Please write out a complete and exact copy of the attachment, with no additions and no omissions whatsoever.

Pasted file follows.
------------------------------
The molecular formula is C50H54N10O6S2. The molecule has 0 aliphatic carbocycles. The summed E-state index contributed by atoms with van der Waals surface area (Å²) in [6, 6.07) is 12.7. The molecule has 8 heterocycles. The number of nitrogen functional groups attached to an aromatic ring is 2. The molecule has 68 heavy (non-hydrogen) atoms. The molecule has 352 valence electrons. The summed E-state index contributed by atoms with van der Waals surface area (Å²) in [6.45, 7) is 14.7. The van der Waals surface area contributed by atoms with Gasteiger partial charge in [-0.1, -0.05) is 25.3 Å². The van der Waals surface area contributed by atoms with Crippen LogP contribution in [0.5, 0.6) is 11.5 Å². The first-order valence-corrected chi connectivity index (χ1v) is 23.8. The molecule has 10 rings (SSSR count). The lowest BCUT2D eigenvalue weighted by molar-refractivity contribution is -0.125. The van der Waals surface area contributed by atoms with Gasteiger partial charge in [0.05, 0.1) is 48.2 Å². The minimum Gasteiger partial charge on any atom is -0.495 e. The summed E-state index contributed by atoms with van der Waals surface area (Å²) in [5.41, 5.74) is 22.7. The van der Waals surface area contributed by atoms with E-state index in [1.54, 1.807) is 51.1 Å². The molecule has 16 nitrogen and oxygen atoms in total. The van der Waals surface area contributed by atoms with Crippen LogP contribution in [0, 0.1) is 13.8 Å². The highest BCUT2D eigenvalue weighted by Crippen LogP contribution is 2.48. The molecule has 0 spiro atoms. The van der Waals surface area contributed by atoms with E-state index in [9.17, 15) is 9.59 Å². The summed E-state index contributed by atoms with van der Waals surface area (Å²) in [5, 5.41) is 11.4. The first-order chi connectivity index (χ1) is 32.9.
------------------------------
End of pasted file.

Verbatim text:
The molecular formula is C50H54N10O6S2. The molecule has 0 aliphatic carbocycles. The summed E-state index contributed by atoms with van der Waals surface area (Å²) in [6, 6.07) is 12.7. The molecule has 8 heterocycles. The number of nitrogen functional groups attached to an aromatic ring is 2. The molecule has 68 heavy (non-hydrogen) atoms. The molecule has 352 valence electrons. The summed E-state index contributed by atoms with van der Waals surface area (Å²) in [6.45, 7) is 14.7. The van der Waals surface area contributed by atoms with Gasteiger partial charge in [-0.1, -0.05) is 25.3 Å². The van der Waals surface area contributed by atoms with Crippen LogP contribution in [0.5, 0.6) is 11.5 Å². The first-order valence-corrected chi connectivity index (χ1v) is 23.8. The molecule has 10 rings (SSSR count). The lowest BCUT2D eigenvalue weighted by molar-refractivity contribution is -0.125. The van der Waals surface area contributed by atoms with Gasteiger partial charge in [0.05, 0.1) is 48.2 Å². The minimum Gasteiger partial charge on any atom is -0.495 e. The summed E-state index contributed by atoms with van der Waals surface area (Å²) in [5.41, 5.74) is 22.7. The van der Waals surface area contributed by atoms with E-state index in [1.54, 1.807) is 51.1 Å². The molecule has 16 nitrogen and oxygen atoms in total. The van der Waals surface area contributed by atoms with Crippen LogP contribution in [0, 0.1) is 13.8 Å². The highest BCUT2D eigenvalue weighted by Crippen LogP contribution is 2.48. The molecule has 0 spiro atoms. The van der Waals surface area contributed by atoms with E-state index in [9.17, 15) is 9.59 Å². The summed E-state index contributed by atoms with van der Waals surface area (Å²) in [5, 5.41) is 11.4. The first-order chi connectivity index (χ1) is 32.9.